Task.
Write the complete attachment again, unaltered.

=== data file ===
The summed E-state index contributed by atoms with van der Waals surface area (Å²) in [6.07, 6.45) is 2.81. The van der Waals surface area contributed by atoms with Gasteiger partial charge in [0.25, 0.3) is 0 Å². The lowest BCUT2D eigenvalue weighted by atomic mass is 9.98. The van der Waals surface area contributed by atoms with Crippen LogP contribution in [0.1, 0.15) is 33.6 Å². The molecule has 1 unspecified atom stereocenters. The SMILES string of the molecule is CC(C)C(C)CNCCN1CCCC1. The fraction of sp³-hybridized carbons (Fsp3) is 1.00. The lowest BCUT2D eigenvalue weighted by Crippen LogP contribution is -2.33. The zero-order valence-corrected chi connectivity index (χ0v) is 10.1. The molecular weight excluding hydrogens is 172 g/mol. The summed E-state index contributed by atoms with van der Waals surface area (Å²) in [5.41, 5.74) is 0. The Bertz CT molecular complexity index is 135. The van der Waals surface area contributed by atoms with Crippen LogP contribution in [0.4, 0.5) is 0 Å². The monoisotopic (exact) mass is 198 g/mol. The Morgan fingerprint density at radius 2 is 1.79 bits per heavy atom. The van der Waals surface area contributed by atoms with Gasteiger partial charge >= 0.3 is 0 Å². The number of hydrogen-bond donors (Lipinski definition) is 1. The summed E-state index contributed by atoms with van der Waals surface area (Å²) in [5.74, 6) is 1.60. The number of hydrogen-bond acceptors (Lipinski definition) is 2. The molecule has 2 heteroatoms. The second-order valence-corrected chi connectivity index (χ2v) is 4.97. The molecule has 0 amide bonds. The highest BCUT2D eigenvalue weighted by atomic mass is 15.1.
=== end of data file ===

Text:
The summed E-state index contributed by atoms with van der Waals surface area (Å²) in [6.07, 6.45) is 2.81. The van der Waals surface area contributed by atoms with Gasteiger partial charge in [0.25, 0.3) is 0 Å². The lowest BCUT2D eigenvalue weighted by atomic mass is 9.98. The van der Waals surface area contributed by atoms with Crippen LogP contribution in [0.1, 0.15) is 33.6 Å². The molecule has 1 unspecified atom stereocenters. The SMILES string of the molecule is CC(C)C(C)CNCCN1CCCC1. The fraction of sp³-hybridized carbons (Fsp3) is 1.00. The lowest BCUT2D eigenvalue weighted by Crippen LogP contribution is -2.33. The zero-order valence-corrected chi connectivity index (χ0v) is 10.1. The molecular weight excluding hydrogens is 172 g/mol. The summed E-state index contributed by atoms with van der Waals surface area (Å²) in [5.41, 5.74) is 0. The Bertz CT molecular complexity index is 135. The van der Waals surface area contributed by atoms with Crippen LogP contribution in [0.4, 0.5) is 0 Å². The monoisotopic (exact) mass is 198 g/mol. The Morgan fingerprint density at radius 2 is 1.79 bits per heavy atom. The van der Waals surface area contributed by atoms with Gasteiger partial charge >= 0.3 is 0 Å². The number of hydrogen-bond donors (Lipinski definition) is 1. The summed E-state index contributed by atoms with van der Waals surface area (Å²) in [5.74, 6) is 1.60. The number of hydrogen-bond acceptors (Lipinski definition) is 2. The molecule has 2 heteroatoms. The second-order valence-corrected chi connectivity index (χ2v) is 4.97. The molecule has 0 amide bonds. The highest BCUT2D eigenvalue weighted by atomic mass is 15.1.